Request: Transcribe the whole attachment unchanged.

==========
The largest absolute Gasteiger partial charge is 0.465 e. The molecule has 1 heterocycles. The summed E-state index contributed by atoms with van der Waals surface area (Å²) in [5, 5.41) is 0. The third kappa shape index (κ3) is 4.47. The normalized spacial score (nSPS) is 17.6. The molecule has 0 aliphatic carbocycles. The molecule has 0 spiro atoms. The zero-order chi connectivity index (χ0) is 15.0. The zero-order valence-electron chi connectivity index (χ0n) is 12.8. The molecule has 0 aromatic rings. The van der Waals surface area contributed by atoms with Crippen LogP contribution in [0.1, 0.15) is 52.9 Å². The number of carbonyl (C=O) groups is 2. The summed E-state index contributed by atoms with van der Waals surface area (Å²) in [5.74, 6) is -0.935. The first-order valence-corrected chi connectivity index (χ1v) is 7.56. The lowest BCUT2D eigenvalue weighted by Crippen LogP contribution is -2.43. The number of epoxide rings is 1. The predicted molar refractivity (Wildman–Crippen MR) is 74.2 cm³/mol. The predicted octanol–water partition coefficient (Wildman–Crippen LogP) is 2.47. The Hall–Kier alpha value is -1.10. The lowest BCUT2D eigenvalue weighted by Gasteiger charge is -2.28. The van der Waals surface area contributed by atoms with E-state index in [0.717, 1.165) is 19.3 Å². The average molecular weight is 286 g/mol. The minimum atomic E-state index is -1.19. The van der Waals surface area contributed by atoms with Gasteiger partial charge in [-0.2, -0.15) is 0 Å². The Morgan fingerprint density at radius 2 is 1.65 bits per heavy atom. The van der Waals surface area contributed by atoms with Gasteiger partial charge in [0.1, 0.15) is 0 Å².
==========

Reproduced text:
The largest absolute Gasteiger partial charge is 0.465 e. The molecule has 1 heterocycles. The summed E-state index contributed by atoms with van der Waals surface area (Å²) in [5, 5.41) is 0. The third kappa shape index (κ3) is 4.47. The normalized spacial score (nSPS) is 17.6. The molecule has 0 aliphatic carbocycles. The molecule has 0 spiro atoms. The zero-order chi connectivity index (χ0) is 15.0. The zero-order valence-electron chi connectivity index (χ0n) is 12.8. The molecule has 0 aromatic rings. The van der Waals surface area contributed by atoms with Crippen LogP contribution in [0.1, 0.15) is 52.9 Å². The number of carbonyl (C=O) groups is 2. The summed E-state index contributed by atoms with van der Waals surface area (Å²) in [5.74, 6) is -0.935. The first-order valence-corrected chi connectivity index (χ1v) is 7.56. The lowest BCUT2D eigenvalue weighted by Crippen LogP contribution is -2.43. The number of epoxide rings is 1. The predicted molar refractivity (Wildman–Crippen MR) is 74.2 cm³/mol. The predicted octanol–water partition coefficient (Wildman–Crippen LogP) is 2.47. The Hall–Kier alpha value is -1.10. The lowest BCUT2D eigenvalue weighted by Gasteiger charge is -2.28. The van der Waals surface area contributed by atoms with E-state index in [0.717, 1.165) is 19.3 Å². The average molecular weight is 286 g/mol. The minimum atomic E-state index is -1.19. The van der Waals surface area contributed by atoms with Gasteiger partial charge in [-0.2, -0.15) is 0 Å². The Morgan fingerprint density at radius 2 is 1.65 bits per heavy atom. The van der Waals surface area contributed by atoms with Gasteiger partial charge in [0.1, 0.15) is 0 Å².